Discussion of Varicocele
- Varicoceles are the most frequently encountered mass of the spermatic cord.
- May either be idiopathic, likely resulting from incompetent valves within the testicular veins, or develop secondary to an abdominal mass (typically renal cell carcinoma) that compresses or invades the renal veins or inferior vena cava.
- An abdominal mass should always be suspected when an older man presents with a new varicocele.
- Idiopathic varicoceles generally on the left or are bilateral. Isolated right varicocele should raise the suspicious for an abdominal mass.
- Left-sided predominance is likely secondary to the longer course and more perpendicular insertion of the left testicular vein into the left renal vein.
- The right testicular vein has a shorter course and a direct, oblique insertion into the inferior vena cava that creates less backpressure than on the left.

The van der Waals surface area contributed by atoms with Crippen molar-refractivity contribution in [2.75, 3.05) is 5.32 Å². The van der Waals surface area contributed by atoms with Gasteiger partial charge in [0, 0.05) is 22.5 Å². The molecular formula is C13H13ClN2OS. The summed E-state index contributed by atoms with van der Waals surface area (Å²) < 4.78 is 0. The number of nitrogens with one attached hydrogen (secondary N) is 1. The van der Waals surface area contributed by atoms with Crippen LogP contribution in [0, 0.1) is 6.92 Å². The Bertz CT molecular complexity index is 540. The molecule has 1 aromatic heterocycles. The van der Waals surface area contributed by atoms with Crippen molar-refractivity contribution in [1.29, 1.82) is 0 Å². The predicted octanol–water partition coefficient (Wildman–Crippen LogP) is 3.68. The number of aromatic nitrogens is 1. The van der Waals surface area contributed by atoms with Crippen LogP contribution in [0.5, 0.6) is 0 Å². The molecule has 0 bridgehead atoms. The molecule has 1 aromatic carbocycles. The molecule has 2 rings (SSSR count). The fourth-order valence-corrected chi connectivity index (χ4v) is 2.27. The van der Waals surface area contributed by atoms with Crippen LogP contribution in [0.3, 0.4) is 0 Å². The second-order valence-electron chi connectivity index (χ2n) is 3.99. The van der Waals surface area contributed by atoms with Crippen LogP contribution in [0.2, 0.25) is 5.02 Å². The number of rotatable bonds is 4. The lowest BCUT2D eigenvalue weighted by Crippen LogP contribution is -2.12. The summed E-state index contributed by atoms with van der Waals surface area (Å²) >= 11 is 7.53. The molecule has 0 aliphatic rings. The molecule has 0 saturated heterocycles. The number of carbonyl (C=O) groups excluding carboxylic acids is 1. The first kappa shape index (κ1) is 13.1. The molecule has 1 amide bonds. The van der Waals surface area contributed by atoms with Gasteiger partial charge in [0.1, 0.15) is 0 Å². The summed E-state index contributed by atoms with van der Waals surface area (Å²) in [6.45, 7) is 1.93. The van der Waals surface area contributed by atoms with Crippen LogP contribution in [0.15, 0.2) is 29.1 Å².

- Varicoceles have been noted in approximately 15% of the general population and in up to 40% of men with infertility.
- The exact connection between varicoceles and infertility is unclear, but the most commonly accepted theory is that varicoceles increase scrotal temperature, which negatively affects spermatogenesis.
 Imaging Findings for Varicocele
- Normal vessels within the pampiniform plexus can range up to 1.5 mm in diameter but are often not visualized.
- Size limit for normal varies, with some using 2 mm for the diagnosis of a varicocele and others using 3 mm.
- On gray-scale US scans, varicoceles appear as multiple serpiginous, anechoic structures superior and posterior to the testis.
- On color-doppler images, varicoceles will expand and demonstrate flow reversal when the Valsalva maneuver is performed.
- Varicoceles may be incidentally noted during a scrotal MR imaging examination.
- The signal intensity varies according to blood flow velocity.
- Slow-flowing varicoceles often have intermediate signal intensity on T1-weighted images and high signal intensity on T2-weighted images.
- A signal void may be seen in those with higher velocity flow.
- They enhance with gadolinium administration.
Patient #2: Varicocele secondary to tumor
 External Links
 References for Varicocele
Paula J. Woodward, Cornelia M. Schwab, and Isabell A. Sesterhenn. From the Archives of the AFIP: Extratesticular Scrotal Masses: Radiologic-Pathologic Correlation.RadioGraphics 2003 23: 215-240.